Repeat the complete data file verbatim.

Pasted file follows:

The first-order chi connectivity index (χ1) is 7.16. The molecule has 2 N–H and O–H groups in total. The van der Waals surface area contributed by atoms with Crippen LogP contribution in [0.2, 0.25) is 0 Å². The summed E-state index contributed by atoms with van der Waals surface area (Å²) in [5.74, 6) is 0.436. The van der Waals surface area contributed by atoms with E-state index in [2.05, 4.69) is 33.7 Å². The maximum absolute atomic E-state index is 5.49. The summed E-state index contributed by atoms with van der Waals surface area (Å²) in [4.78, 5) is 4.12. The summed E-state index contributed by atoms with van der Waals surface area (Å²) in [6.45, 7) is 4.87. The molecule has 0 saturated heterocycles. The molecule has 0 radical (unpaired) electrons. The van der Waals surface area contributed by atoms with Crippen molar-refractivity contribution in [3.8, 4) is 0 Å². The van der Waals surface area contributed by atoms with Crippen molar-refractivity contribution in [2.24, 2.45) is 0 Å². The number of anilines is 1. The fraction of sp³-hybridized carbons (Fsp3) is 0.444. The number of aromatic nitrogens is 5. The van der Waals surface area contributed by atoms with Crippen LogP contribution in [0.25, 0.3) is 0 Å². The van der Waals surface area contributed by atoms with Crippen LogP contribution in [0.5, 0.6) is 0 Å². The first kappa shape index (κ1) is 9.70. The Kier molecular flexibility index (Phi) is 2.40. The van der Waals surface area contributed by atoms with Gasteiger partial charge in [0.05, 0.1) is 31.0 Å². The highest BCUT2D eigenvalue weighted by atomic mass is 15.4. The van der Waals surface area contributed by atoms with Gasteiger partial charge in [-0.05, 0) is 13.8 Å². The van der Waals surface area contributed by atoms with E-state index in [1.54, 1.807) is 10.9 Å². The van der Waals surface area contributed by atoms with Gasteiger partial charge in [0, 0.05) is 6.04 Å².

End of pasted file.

The first-order chi connectivity index (χ1) is 7.16. The molecule has 2 N–H and O–H groups in total. The van der Waals surface area contributed by atoms with Crippen LogP contribution in [0.2, 0.25) is 0 Å². The summed E-state index contributed by atoms with van der Waals surface area (Å²) in [5.74, 6) is 0.436. The van der Waals surface area contributed by atoms with E-state index in [2.05, 4.69) is 33.7 Å². The maximum absolute atomic E-state index is 5.49. The summed E-state index contributed by atoms with van der Waals surface area (Å²) in [4.78, 5) is 4.12. The summed E-state index contributed by atoms with van der Waals surface area (Å²) in [6.45, 7) is 4.87. The molecule has 0 saturated heterocycles. The molecule has 0 radical (unpaired) electrons. The van der Waals surface area contributed by atoms with Crippen molar-refractivity contribution in [3.8, 4) is 0 Å². The van der Waals surface area contributed by atoms with Crippen molar-refractivity contribution in [2.24, 2.45) is 0 Å². The number of anilines is 1. The fraction of sp³-hybridized carbons (Fsp3) is 0.444. The number of aromatic nitrogens is 5. The van der Waals surface area contributed by atoms with Crippen LogP contribution in [0.25, 0.3) is 0 Å². The van der Waals surface area contributed by atoms with Crippen LogP contribution in [0.5, 0.6) is 0 Å². The first kappa shape index (κ1) is 9.70. The Kier molecular flexibility index (Phi) is 2.40. The van der Waals surface area contributed by atoms with Gasteiger partial charge in [0.05, 0.1) is 31.0 Å². The highest BCUT2D eigenvalue weighted by atomic mass is 15.4. The van der Waals surface area contributed by atoms with Gasteiger partial charge in [-0.05, 0) is 13.8 Å². The van der Waals surface area contributed by atoms with E-state index in [1.54, 1.807) is 10.9 Å². The van der Waals surface area contributed by atoms with Gasteiger partial charge in [0, 0.05) is 6.04 Å².